Mentsuyu is a versatile Japanese sauce used in many traditional Japanese dishes. It’s known for its complex and umami-rich yet delicate taste that lends itself well to a variety of foods. It is used extensively in Japanese cuisine, especially as a soup base for cold and hot noodles and as a dipping sauce for tempura. But this condiment is not limited to just these classics; it can be used for much more including salad dressings and hamburgers. Explore the ingredients here along with step by step instructions to learn how to make this sauce easily at home with just 5 ingredients and enhance the flavours of your favourite Japanese dishes!
What is Mentsuyu?
Mentsuyu, or sometimes just ‘tsuyu’, is a traditional Japanese soup base used in a variety of dishes. It is made from a combination of soy sauce, mirin (sweet rice wine), sake (Japanese rice wine), and dashi (a broth made from bonito flakes and kombu seaweed). The word “mentsuyu” literally translates to “noodle sauce,” as it is commonly used as a dipping sauce for noodles such as soba and udon.
The flavour profile of mentsuyu can be described as umami-rich, savoury, and slightly sweet. It provides depth and complexity to any dish it is added to. It’s typically concentrated and needs to be diluted with water before using it. Mentsuyu can be enjoyed both hot or cold, depending on personal preference and the dish being prepared.
While store-bought options are readily available, opting for homemade mentsuyu is better, especially since it is easy to make. Why is making your own mentsuyu at home worth the effort?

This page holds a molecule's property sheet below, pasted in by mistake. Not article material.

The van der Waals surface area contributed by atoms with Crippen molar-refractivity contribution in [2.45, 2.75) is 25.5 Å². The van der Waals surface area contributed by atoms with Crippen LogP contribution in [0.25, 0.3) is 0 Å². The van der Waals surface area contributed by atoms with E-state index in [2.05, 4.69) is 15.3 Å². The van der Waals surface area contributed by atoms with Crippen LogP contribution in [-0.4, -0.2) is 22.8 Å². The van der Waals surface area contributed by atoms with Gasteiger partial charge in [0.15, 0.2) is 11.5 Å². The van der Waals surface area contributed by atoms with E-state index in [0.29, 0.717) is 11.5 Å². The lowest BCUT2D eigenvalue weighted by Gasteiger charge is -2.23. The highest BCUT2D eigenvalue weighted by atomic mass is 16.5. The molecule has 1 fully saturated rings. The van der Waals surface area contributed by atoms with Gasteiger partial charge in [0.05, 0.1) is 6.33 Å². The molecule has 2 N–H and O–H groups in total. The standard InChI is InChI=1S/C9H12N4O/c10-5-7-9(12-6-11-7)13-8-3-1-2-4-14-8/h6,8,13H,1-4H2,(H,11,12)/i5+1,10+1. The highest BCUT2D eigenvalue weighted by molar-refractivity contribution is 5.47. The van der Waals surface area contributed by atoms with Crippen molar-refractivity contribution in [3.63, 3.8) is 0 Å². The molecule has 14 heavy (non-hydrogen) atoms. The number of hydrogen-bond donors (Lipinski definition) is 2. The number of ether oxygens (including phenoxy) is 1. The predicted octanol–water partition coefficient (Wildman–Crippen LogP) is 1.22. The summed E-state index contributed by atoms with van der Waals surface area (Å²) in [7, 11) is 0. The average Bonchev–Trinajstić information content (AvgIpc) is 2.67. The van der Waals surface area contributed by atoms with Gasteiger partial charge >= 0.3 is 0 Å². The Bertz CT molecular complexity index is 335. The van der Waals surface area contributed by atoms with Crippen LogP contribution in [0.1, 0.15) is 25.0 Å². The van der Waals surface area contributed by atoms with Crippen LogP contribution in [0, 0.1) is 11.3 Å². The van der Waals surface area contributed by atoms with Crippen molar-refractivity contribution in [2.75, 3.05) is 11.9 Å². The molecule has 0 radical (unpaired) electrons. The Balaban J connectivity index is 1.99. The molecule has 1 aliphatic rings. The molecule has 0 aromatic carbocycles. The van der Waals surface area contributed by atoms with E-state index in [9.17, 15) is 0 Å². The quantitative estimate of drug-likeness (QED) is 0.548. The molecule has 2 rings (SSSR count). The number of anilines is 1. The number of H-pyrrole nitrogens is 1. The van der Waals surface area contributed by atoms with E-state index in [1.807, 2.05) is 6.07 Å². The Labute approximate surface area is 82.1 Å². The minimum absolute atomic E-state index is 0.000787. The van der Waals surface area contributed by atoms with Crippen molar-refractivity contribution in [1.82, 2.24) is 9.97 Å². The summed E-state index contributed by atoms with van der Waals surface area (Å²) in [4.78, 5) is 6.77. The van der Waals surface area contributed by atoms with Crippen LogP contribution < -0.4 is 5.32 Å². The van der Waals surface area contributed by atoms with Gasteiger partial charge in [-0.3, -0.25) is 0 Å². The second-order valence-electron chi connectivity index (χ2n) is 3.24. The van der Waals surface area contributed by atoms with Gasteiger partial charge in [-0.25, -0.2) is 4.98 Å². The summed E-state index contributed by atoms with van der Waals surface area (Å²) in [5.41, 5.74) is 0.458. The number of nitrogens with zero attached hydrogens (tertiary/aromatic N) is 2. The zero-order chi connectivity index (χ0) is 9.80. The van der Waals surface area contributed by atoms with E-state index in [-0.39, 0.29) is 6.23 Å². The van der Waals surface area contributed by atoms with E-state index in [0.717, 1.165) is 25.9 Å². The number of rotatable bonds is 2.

- Tailored Flavour Profile: Making mentsuyu from scratch means you can customise the flavours according to your personal preferences making it sweeter or more savoury.
- Superior Freshness: Store-bought mentsuyu often contains preservatives and additives to prolong its shelf life, compromising its freshness and altering the authentic taste. By preparing it in your kitchen using fresh ingredients, you can ensure a truly authentic flavour experience without any added chemicals.
- Vegetarian friendly: Mentsuyu is made with dashi which is a type of stock made from bonito fish. By making the mentsuyu at home, you can make this sauce vegan/vegetarian friendly by using kombu dashi made from seaweed or a shiitake mushroom based dashi.
- Healthier Choice: Homemade mentsuyu gives you full control over the quality and type of ingredients used. You can choose low-sodium soy sauce or even substitute it with tamari for a gluten-free version. This also allows you to omit artificial flavor enhancers commonly found in store-bought varieties.
If you do choose to purchase store-bought mentsuyu the make sure to read the bottle carefully. The sauce is often concentrated and may need to be diluted.
Here are some of the key ingredients found in mentsuyu recipes.
Dashi: Dashi is the base of mentsuyu and many other Japanese soups and sauces. It is typically made from kombu (dried kelp) and katsuobushi (dried bonito flakes). These ingredients infuse the broth with a savory, slightly sweet taste. To make a vegan version of mentsuyu, use a homemade kombu dashi or shiitake mushroom dashi (click each to get the recipes).
Soy Sauce: Soy sauce is an essential component of mentsuyu, providing a salty element to balance out the flavours. It also contributes to the rich brown color of the sauce.
Mirin: Mirin is a sweet rice wine often used in Japanese cooking to add sweetness and depth of flavor. It helps to balance out the saltiness of soy sauce while giving mentsuyu its characteristic mild sweetness. If you use Hon Mirin(本みりん), boil it down to allow the alcohol content of hon mirin to evaporate. Read more about types of Mirn here.
Sake: This is another type of rice wine which can be added to mentsuyu for additional complexity and aroma. It enhances the overall flavor profile without overpowering other ingredients.
Sugar: A small amount of sugar may be included in mentsuyu to round off the flavours and create a perfect balance between sweet, salty, sour, and umami tastes.